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Individual study: Soil microbial biomass, functional microbial diversity, and nematode community structure as affected by cover crops and compost in an organic vegetable production system

Published source details

Nair A. & Ngouajio M. (2012) Soil microbial biomass, functional microbial diversity, and nematode community structure as affected by cover crops and compost in an organic vegetable production system. Applied Soil Ecology, 58, 45-55


This study is summarised as evidence for the intervention(s) shown on the right. The icon shows which synopsis it is relevant to.

Grow cover crops when the field is empty Soil Fertility

A controlled, replicated experiment in 2005-2009 on loam in Michigan, USA (Nair & Ngouajio 2012) found higher microbial biomass under perennial ryegrass Lolium perenne and compost (195-210 μg/g dry soil) than under ryegrass without compost, or ryegrass/vetch Vicia sativa with and without compost (145-160 μg/g dry soil). Microbial respiration was highest in soil under the ryegrass-compost combination (282 μg carbon dioxide/g dry soil), compared to ryegrass/vetch with no compost (126 μg carbon dioxide). Tomato Lycopersicon esculentum yield was higher in soils after the ryegrass-compost treatment (44 kg/ha) than in ryegrass/vetch with no compost (22 kg/ha). It was not clear whether these effects were due to the cover crop or compost treatments. Two cover crop treatments were sown into soil between crops: ryegrass and ryegrass with vetch. Within these were two compost treatments: compost (25 t/ha dairy compost, but reduced to 12.5 t/ha in 2009) and no compost. There were four replications. Cover crops were mowed and incorporated into the soil before tomato seedlings were transplanted into 7.6 x 0.6 m beds. Four soil samples were taken to 15 cm depth from each treatment during the growing season.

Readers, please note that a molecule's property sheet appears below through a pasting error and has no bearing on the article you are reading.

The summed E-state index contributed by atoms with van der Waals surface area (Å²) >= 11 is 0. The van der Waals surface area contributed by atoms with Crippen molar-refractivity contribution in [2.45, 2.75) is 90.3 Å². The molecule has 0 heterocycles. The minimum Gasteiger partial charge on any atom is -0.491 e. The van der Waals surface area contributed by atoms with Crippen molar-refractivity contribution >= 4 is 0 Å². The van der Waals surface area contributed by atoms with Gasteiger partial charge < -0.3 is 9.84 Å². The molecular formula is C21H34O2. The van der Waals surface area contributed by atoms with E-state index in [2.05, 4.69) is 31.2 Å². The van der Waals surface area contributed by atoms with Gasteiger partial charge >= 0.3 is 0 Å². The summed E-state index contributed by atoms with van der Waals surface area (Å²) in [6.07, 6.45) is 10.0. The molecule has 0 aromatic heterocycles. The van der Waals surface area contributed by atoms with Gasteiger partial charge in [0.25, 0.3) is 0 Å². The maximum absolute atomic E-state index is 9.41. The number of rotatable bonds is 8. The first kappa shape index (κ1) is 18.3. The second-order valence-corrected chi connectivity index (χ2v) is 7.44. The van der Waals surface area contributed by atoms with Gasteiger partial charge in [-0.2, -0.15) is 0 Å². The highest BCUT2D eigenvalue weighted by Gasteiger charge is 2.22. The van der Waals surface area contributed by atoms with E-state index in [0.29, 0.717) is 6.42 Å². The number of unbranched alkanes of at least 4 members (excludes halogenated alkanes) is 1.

Amend the soil with manures and agricultural composts Soil Fertility

A controlled, replicated experiment in 2005-2009 on loam in Michigan, USA (Nair & Ngouajio 2012) found higher microbial biomass under perennial ryegrass Lolium perenne and compost (195-210 μg/g dry soil) than under ryegrass without compost, or ryegrass/vetch Vicia sativa with and without compost (145-160 μg/g dry soil). Microbial respiration was highest in soil under the ryegrass-compost combination (282 μg carbon dioxide/g dry soil), compared to ryegrass/vetch with no compost (126 μg carbon dioxide). Tomato Lycopersicon esculentum yield was higher in soils after the ryegrass-compost treatment (44 kg/ha) than in ryegrass/vetch with no compost (22 kg/ha). It was not clear whether these effects were due to the cover crop or compost treatments. Two cover crop treatments were sown into soil between crops: ryegrass and ryegrass with vetch. Within these were two compost treatments: compost (25 t/ha dairy compost, but reduced to 12.5 t/ha in 2009) and no compost. There were four replications. Cover crops were mowed and incorporated into the soil before tomato seedlings were transplanted into 7.6 x 0.6 m beds. Four soil samples were taken to 15 cm depth from each treatment during the growing season.